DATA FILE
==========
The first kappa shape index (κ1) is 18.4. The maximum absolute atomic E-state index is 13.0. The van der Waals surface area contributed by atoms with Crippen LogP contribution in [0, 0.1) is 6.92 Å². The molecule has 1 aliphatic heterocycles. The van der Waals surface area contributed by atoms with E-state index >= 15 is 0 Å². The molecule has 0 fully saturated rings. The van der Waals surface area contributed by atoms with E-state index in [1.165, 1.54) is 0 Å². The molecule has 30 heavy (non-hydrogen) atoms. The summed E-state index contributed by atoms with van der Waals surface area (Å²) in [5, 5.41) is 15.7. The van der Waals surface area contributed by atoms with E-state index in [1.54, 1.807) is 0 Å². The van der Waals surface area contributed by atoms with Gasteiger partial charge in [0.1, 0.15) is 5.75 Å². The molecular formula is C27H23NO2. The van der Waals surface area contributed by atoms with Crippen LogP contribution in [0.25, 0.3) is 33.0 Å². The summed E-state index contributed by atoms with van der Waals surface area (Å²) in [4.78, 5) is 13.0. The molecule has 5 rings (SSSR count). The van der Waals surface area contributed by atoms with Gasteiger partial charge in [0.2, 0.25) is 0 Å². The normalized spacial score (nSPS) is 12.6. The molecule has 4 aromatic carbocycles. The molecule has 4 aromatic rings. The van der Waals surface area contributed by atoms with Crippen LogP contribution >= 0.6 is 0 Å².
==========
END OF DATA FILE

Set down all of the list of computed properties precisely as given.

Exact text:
The first kappa shape index (κ1) is 18.4. The maximum absolute atomic E-state index is 13.0. The van der Waals surface area contributed by atoms with Crippen LogP contribution in [0, 0.1) is 6.92 Å². The molecule has 1 aliphatic heterocycles. The van der Waals surface area contributed by atoms with E-state index >= 15 is 0 Å². The molecule has 0 fully saturated rings. The van der Waals surface area contributed by atoms with E-state index in [1.165, 1.54) is 0 Å². The molecule has 30 heavy (non-hydrogen) atoms. The summed E-state index contributed by atoms with van der Waals surface area (Å²) in [5, 5.41) is 15.7. The van der Waals surface area contributed by atoms with E-state index in [1.54, 1.807) is 0 Å². The van der Waals surface area contributed by atoms with Gasteiger partial charge in [0.1, 0.15) is 5.75 Å². The molecular formula is C27H23NO2. The van der Waals surface area contributed by atoms with Crippen LogP contribution in [0.25, 0.3) is 33.0 Å². The summed E-state index contributed by atoms with van der Waals surface area (Å²) in [4.78, 5) is 13.0. The molecule has 5 rings (SSSR count). The van der Waals surface area contributed by atoms with Gasteiger partial charge in [0.2, 0.25) is 0 Å². The normalized spacial score (nSPS) is 12.6. The molecule has 4 aromatic carbocycles. The molecule has 4 aromatic rings. The van der Waals surface area contributed by atoms with Crippen LogP contribution >= 0.6 is 0 Å².